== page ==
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Posted by Divebum Don on March 13, 2011 at 21:01:38:

In Reply to: Anti-MLPA posted by Andy S on March 13, 2011 at 16:05:14:

Marine Protected Areas Can Replenish Distant Waters

A new study has helped show how the establishment of marine protected areas off Hawaii have helped yellow tang, a staple of the aquarium industry, recover from overfishing. The study underlines that fish larvae from such area can "re-seed" fish populations more than 100 miles away.
Luc Viatour/www.lucnix.be

Tiny fish larvae can drift on ocean currents and “re-seed” fish populations more than 100 miles (161 kilometers) away, according to researchers. The scientists say the finding supports the contention that establishing no-fishing zones in the ocean will be of benefit to waters far beyond those zones’ boundaries.

Writing in the open-access, online journal PLoS One, Mark Christie of Oregon State University and colleagues describe conducting DNA fingerprinting of more than 1,000 yellow tang, a popular aquarium fish, off the Kona Coast of Hawaii. This allowed them to match juvenile fish with their parents, which revealed that many healthy juveniles had spawned from long distances away, up to 114 miles (183 kilometers), including some from marine protected areas.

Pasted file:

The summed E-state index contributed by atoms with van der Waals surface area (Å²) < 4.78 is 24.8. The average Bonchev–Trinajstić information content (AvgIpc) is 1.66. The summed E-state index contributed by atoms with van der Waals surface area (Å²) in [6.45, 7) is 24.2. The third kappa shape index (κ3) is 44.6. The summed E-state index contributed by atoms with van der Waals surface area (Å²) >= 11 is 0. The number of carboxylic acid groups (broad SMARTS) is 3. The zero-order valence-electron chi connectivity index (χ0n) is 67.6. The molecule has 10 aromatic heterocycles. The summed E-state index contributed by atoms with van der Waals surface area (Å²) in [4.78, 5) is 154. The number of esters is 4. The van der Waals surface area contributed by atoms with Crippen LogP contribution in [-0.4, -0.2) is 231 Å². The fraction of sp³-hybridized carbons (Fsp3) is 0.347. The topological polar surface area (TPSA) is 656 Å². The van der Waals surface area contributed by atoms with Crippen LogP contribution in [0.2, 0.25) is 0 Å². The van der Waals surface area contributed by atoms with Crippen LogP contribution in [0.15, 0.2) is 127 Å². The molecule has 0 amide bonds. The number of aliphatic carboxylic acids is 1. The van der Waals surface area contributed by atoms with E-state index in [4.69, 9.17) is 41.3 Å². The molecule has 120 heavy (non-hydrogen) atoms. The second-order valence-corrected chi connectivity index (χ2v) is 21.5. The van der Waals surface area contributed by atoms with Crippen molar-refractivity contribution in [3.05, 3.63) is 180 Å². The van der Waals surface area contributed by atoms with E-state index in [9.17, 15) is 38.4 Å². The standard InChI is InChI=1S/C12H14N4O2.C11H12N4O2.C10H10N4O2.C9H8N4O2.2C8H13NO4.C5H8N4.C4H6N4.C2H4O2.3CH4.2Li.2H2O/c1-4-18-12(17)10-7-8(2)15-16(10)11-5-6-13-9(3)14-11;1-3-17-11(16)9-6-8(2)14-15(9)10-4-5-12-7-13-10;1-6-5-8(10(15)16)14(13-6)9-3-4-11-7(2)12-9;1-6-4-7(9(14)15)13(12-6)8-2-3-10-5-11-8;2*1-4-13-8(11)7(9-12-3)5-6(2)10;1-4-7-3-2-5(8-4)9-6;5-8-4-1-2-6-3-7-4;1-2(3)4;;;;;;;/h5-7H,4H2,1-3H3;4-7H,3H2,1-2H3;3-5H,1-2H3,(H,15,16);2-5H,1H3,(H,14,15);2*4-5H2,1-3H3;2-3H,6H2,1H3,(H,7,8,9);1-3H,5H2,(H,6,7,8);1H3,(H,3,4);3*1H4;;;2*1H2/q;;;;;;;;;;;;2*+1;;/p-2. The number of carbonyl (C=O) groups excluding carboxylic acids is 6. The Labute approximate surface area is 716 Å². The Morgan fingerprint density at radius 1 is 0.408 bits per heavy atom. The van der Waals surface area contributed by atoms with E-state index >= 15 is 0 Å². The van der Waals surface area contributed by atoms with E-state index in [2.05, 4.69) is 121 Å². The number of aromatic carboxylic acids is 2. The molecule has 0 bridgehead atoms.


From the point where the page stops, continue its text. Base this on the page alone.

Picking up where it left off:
The yellow tang is an ideal fish to help answer the question of larval dispersal because once its larvae settle onto a reef and begin to grow, they are not migratory and live in a home range about half a mile in diameter. If the fish are going to move any significant distance from where they are born, it would have to be as a larva, which drift with the currents for up to two months before settling back to adult habitats.

The researchers conclude that, “our observations of larval connectivity provide the first direct evidence of marine protected areas (MPAs) successfully seeding unprotected areas with larval fish.”

The observations also help explain the effectiveness of a network of nine marine protected areas that were established along the west coast of the Big Island of Hawaii in 1999. Demand for yellow tang for aquariums had pushed the species’ fishery to the brink of collapse; 10 years later, say researchers, it is once more flourishing.

Source: Christie, M.R., et al. 2010. Larval connectivity in an effective network of marine protected areas. PLoS One 5 (12): e15715. doi:10.1371/journal.pone.0015715

Contact: Mark Christie, Oregon State University. E-mail: christiem@science.oregonstate.edu

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